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film criticism by maryann johanson | since 1997

question of the day: What’s the most unfilmmable book you can think of, and who could film it?

Sci Fi Wire posted an intriguing piece this week about “7 ‘unfilmable’ sci-fi books — and the filmmakers who could adapt them”:

Watchmen, The Lord of the Rings: These are books that were commonly thought to be impossible to adapt to the big screen. That is, until a filmmaker such as Zack Snyder or Peter Jackson found the keys to unlock them.

Whatever you may think of the final results, the fact is that Snyder and Jackson succeeded in translating the books to film. And that got us thinking about other great works of SF literature that are supposedly unfilmable—and how they might be successfully adapted, and by whom.

It’s a heady list. The following novels have captured the imaginations of generations of readers, but have so far been given a wide berth by filmmakers. We examine what makes these greats hard to shoot, and who out there in the dream factory actually has the kind of (dare we say it?) Snyder-ian vision to get the job done.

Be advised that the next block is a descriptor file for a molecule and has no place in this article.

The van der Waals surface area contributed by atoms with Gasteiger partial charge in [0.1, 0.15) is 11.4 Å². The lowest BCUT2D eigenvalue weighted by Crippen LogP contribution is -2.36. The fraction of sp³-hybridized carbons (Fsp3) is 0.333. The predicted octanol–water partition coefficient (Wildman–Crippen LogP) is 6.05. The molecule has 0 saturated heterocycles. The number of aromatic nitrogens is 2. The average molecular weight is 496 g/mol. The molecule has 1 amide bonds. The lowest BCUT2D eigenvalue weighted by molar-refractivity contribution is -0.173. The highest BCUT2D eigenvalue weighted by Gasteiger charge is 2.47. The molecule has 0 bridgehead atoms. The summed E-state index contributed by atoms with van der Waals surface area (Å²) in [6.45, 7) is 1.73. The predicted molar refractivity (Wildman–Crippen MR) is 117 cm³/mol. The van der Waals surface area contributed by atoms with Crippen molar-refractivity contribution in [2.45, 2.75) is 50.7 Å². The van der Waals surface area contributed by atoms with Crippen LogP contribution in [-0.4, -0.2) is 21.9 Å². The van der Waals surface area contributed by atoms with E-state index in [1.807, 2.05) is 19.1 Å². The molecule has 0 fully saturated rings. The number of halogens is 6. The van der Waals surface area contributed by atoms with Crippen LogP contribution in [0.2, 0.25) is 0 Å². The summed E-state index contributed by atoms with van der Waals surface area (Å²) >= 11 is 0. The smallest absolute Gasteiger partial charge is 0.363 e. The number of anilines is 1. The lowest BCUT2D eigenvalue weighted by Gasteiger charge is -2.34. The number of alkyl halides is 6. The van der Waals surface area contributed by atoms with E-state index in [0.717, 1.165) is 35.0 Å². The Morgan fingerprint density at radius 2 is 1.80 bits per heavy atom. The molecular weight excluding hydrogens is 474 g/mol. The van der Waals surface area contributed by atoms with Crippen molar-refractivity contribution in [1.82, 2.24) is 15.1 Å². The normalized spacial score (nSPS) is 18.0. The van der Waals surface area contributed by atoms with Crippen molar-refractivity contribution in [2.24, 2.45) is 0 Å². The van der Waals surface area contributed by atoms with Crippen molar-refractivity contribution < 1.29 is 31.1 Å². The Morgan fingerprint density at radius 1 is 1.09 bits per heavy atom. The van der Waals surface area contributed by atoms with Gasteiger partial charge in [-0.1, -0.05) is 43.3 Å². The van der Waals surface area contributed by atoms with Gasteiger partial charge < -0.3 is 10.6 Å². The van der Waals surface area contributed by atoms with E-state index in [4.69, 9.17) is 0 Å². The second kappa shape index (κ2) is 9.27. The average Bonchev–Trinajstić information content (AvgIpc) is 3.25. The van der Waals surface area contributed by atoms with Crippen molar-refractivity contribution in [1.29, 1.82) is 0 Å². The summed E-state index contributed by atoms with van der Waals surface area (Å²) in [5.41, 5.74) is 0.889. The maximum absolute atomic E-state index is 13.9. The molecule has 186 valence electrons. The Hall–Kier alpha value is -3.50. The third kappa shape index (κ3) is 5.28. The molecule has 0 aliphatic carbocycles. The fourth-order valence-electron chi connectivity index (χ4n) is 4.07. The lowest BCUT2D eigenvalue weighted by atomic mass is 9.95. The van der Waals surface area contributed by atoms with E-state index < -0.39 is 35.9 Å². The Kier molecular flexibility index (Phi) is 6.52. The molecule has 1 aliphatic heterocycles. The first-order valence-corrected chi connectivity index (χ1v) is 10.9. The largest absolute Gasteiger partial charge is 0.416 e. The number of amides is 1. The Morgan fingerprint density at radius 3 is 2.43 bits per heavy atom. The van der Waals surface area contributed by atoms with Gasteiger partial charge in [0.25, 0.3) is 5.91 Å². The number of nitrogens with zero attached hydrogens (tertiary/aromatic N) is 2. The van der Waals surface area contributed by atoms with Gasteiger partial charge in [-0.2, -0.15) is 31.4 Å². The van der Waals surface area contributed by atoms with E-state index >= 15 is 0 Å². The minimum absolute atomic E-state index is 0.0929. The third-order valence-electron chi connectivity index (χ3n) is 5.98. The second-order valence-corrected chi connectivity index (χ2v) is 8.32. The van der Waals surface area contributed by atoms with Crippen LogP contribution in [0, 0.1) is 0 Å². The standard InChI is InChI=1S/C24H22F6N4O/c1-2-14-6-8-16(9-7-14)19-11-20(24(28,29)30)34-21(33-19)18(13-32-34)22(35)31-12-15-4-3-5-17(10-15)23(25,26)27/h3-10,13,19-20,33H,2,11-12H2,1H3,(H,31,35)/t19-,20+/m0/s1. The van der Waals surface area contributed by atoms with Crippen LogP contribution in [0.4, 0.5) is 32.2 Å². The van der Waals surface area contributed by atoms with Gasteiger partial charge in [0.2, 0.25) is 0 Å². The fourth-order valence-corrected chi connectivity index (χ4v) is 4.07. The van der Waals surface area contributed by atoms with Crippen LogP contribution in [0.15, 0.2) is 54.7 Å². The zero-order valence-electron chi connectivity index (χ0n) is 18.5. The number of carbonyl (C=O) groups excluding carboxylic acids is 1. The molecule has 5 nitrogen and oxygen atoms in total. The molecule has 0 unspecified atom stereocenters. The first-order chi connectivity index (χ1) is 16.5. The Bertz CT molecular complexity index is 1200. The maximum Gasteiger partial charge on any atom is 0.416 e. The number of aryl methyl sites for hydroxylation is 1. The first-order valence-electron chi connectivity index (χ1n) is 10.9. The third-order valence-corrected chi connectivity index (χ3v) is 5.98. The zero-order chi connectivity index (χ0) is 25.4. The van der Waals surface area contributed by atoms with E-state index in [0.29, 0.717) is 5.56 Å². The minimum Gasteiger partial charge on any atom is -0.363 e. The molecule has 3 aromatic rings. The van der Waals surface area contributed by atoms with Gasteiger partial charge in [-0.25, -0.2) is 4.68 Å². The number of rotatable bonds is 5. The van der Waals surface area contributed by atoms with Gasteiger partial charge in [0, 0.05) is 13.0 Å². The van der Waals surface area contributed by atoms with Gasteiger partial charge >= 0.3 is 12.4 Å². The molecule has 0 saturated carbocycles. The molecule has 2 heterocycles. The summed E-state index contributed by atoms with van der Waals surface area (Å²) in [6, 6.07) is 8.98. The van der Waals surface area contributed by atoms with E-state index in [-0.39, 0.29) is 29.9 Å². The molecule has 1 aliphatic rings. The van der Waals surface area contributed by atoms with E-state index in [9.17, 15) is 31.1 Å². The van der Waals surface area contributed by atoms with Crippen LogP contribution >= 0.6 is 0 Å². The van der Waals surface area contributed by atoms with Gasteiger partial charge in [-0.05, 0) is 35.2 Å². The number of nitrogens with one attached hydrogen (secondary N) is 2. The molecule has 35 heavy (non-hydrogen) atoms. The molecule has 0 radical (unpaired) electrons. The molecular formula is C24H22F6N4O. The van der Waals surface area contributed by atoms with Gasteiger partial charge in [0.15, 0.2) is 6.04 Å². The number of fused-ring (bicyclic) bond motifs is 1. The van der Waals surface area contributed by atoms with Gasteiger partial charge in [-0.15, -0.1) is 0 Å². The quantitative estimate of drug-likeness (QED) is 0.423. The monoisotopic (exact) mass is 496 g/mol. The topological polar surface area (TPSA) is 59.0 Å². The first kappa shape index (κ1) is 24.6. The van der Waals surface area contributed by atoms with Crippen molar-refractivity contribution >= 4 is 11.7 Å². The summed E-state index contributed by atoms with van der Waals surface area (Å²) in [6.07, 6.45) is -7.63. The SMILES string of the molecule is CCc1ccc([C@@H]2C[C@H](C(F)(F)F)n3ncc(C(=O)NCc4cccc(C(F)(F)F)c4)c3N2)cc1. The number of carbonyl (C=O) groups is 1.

If you’re a fan of SF, the whole piece is worth a read. But even if you’re not, this question is worth considering:

What’s the most unfilmmable book you can think of, and who could film it?

It doesn’t have to be science fiction, of course. And you don’t even have to be serious here: Have some fun.

My answer: The New York City phone book. We movie fans often talk about how willing we’d be to see our favorite actors read the phone book, so how about it? Martin Scorsese would direct, of course. Or Woody Allen.

(If you have a suggestion for a QOTD, feel free to email me.)

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